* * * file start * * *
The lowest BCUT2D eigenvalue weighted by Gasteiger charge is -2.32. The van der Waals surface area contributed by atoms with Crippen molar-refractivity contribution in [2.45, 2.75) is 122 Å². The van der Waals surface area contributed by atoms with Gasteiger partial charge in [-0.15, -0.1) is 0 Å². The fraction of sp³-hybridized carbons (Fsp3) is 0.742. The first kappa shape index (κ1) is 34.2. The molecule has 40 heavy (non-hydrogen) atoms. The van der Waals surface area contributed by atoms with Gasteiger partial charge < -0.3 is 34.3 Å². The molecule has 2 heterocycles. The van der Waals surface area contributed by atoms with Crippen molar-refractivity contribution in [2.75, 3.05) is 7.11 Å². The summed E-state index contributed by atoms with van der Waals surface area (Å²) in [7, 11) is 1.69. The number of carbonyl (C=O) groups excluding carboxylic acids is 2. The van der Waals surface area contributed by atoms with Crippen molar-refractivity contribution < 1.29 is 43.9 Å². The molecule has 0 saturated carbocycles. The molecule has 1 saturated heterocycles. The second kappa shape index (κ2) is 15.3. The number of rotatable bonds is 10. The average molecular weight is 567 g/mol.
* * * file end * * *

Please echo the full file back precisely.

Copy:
The lowest BCUT2D eigenvalue weighted by Gasteiger charge is -2.32. The van der Waals surface area contributed by atoms with Crippen molar-refractivity contribution in [2.45, 2.75) is 122 Å². The van der Waals surface area contributed by atoms with Gasteiger partial charge in [-0.15, -0.1) is 0 Å². The fraction of sp³-hybridized carbons (Fsp3) is 0.742. The first kappa shape index (κ1) is 34.2. The molecule has 40 heavy (non-hydrogen) atoms. The van der Waals surface area contributed by atoms with Gasteiger partial charge < -0.3 is 34.3 Å². The molecule has 2 heterocycles. The van der Waals surface area contributed by atoms with Crippen molar-refractivity contribution in [2.75, 3.05) is 7.11 Å². The summed E-state index contributed by atoms with van der Waals surface area (Å²) in [7, 11) is 1.69. The number of carbonyl (C=O) groups excluding carboxylic acids is 2. The van der Waals surface area contributed by atoms with Crippen molar-refractivity contribution < 1.29 is 43.9 Å². The molecule has 0 saturated carbocycles. The molecule has 1 saturated heterocycles. The second kappa shape index (κ2) is 15.3. The number of rotatable bonds is 10. The average molecular weight is 567 g/mol.